Such is the case for me with Military Working Dogs.  I knew they existed, but I never gave them much thought. I am actually sort of embarrassed to admit that. Especially since I come from a military family, and I have such a passion for animals (especially dogs).

But back to the point ... 

Following are a few stories regarding MWD's that have come to my attention within the last couple of days:

And last, but certainlly not least, is a story released yesterday about how the enemy uses dogs:

Failed Al Qaeda plot involved sewing bombs inside dogs

Last Updated: 11:29 AM, November 7, 2010
Posted: 9:33 PM, November 6, 2010

Al Qaeda operatives in Iraq tried to unleash deadly terror in the skies by deploying a pair of kamikaze canines on a US-bound plane, a French newspaper reports.

The diabolical plot failed because the bombs were so badly stitched inside the poor pooches that they died, said the respected Paris daily Le Figaro.

"This case illustrates the determination of al Qaeda militants, who are trying to circumvent terrorism controls by any means," French criminologist Christophe Naudin, an aviation security expert, told the newspaper.

RUH-ROH! Al Qaeda evildoers took advantage of Americans' sympathy for suffering dogs in Iraq to plant bombs in US-bound pooches -- and they would have gotten away with it, too, if not for some meddlingGIs.
RUH-ROH! Al Qaeda evildoers took advantage of Americans' sympathy for suffering dogs in Iraq to plant bombs in US-bound pooches -- and they would have gotten away with it, too, if not for some meddlingGIs. (Getty Images)

The plot unfolded two years ago, when al Qaeda bomb makers grabbed the two stray dogs off the street and surgically implanted powerful explosives and detonators in each.

The dogs were then placed in kennel carriers and sent to the Baghdad airport for a flight to the US. Le Figaro didn't say what city they were headed for. 

It's not unusual for dogs to fly from Iraq to the US. Several animal-rescue groups work to give Iraqi dogs new US homes, and US soldiers have also adopted pooches there. 

It's believed al Qaeda planned for the dogs to explode in flight. But before the dogs were put aboard their plane, US soldiers working in the airport's cargo area noticed they had died -- and soon discovered the bombs stitched inside them.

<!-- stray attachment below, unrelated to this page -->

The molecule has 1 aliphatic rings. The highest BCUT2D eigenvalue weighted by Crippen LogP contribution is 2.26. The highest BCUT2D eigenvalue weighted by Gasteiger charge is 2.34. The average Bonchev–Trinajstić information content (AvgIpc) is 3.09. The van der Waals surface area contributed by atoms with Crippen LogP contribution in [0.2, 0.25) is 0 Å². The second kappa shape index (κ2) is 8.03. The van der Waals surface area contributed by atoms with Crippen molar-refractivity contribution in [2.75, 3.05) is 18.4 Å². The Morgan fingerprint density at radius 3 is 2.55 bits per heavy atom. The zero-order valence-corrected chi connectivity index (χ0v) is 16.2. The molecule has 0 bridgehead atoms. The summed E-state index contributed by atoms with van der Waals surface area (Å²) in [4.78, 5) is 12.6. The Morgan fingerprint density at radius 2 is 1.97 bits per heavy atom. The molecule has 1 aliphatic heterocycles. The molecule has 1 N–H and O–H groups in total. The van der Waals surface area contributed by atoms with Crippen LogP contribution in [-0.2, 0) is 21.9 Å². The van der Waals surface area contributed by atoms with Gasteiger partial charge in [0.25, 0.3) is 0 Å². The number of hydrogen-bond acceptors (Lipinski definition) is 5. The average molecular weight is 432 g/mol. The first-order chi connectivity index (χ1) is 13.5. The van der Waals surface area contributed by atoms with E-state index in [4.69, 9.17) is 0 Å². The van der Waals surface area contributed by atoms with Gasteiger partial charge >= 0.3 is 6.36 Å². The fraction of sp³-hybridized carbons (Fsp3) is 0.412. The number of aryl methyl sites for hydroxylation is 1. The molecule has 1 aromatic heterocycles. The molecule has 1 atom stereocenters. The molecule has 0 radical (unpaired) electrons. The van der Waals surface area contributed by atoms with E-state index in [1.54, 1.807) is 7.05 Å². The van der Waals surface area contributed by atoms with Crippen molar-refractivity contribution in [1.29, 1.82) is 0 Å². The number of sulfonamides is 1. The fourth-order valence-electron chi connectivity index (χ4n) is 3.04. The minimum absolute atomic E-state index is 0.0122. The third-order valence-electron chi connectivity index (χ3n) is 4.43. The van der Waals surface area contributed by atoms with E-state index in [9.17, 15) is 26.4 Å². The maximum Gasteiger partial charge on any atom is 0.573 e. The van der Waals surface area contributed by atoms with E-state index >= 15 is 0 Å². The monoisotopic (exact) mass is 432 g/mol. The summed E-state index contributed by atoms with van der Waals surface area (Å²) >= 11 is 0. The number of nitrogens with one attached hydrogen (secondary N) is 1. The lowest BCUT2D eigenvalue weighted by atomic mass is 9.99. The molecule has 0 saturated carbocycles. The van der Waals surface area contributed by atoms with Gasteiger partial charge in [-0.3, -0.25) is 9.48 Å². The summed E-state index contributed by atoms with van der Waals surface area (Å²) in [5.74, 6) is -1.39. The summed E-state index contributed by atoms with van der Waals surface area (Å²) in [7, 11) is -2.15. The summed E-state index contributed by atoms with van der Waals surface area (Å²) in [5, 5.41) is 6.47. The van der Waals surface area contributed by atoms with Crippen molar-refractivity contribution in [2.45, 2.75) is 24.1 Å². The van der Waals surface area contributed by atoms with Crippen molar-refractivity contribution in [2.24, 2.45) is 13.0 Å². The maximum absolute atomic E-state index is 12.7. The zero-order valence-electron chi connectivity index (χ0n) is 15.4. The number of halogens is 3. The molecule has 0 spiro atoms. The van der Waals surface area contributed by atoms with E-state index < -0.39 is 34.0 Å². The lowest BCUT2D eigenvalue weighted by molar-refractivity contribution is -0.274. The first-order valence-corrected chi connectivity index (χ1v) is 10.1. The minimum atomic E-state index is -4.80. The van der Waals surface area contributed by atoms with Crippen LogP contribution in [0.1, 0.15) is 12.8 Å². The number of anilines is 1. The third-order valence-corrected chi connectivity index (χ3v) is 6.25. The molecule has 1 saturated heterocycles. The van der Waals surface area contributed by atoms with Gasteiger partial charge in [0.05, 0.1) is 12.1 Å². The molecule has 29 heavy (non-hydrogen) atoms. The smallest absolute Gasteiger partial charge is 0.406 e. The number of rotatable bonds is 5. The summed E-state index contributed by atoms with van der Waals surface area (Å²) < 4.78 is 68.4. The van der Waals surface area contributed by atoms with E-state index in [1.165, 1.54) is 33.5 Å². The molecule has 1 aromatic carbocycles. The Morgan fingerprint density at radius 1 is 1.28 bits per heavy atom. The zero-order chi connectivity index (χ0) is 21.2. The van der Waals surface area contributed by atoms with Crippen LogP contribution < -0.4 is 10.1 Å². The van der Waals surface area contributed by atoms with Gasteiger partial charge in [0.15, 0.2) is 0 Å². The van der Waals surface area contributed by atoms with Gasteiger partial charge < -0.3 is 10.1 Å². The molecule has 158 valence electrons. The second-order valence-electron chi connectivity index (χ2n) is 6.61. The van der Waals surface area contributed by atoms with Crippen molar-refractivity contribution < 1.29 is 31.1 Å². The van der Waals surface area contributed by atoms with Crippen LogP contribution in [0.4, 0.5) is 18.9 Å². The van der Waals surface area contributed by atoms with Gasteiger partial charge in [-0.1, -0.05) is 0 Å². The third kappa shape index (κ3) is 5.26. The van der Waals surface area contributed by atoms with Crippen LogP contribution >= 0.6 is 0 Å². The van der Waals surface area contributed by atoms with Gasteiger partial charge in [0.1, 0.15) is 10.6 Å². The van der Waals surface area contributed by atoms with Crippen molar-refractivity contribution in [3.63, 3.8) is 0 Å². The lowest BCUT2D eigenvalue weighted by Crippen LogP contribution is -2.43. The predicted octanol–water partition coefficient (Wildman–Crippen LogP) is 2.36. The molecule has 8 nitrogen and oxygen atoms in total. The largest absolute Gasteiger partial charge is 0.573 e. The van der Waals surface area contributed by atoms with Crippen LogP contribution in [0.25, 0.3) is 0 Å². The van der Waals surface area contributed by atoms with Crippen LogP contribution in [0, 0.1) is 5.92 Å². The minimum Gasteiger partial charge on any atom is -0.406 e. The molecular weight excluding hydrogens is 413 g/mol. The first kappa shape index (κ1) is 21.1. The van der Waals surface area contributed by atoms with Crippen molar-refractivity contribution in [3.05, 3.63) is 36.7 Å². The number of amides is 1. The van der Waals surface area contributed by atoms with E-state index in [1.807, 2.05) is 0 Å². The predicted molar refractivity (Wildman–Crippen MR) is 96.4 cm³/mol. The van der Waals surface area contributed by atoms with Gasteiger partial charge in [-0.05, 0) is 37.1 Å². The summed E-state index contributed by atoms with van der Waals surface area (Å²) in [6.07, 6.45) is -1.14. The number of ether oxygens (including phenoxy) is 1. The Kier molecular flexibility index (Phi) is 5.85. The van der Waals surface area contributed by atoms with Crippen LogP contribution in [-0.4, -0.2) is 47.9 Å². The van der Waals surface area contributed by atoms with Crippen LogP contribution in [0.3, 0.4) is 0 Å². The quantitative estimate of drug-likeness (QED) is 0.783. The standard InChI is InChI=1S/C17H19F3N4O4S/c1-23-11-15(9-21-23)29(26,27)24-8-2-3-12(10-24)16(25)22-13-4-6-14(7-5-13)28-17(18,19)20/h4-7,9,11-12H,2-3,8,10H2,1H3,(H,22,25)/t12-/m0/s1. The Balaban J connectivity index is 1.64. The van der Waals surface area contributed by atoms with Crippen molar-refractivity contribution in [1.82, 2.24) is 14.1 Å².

US intelligence agencies shared the story of the dogs' cruel fate with other Western spy agencies and distributed necropsy photos of the dogs and bombs to aviation security professionals, Le Figaro said.

Also, the International Civil Aviation Organization alerted security agencies around the world of the possibility of kamikaze canine attacks. 

Details are still emerging of last month's terror plot in which Yemeni al Qaeda operatives stashed bombs inside computer printer cartridges, which they hoped to blow up aboard US-bound cargo jets.

That plot unraveled when Muhammad bin Nayef, a Saudi prince involved in intelligence work, learned of the plan and the packages' tracking numbers and passed them on to the CIA. 

Just as they tried to hide bombs in dogs' bodies, al Qaeda has also tried hiding bombs inside people. 

Last year, an al Qaeda suicide bomber tried to assassinate bin Nayef with an explosive device hidden in his rectum like a suppository. Bin Nayef was slightly injured in the attack.

Read more: http://www.nypost.com/p/news/international/man_worst_fiends_in_dog_plot_1h93g9Om3R6t0AGAR7XOtI#ixzz14lK11Bzb

date Tuesday, November 9, 2010


This advertisement was originally released by BMW on April 1, 2008, but I thought it was still interesting, and relevant, today:

BMW has announced the first details of the new Canine Repellent Alloy Protection system. Designed to stop dogs fouling against the sparkling alloys of new BMW cars, the innovative Canine Repellent Alloy Protection system (C.R.A.P.) is the latest offering in the BMW EfficientDynamics programme.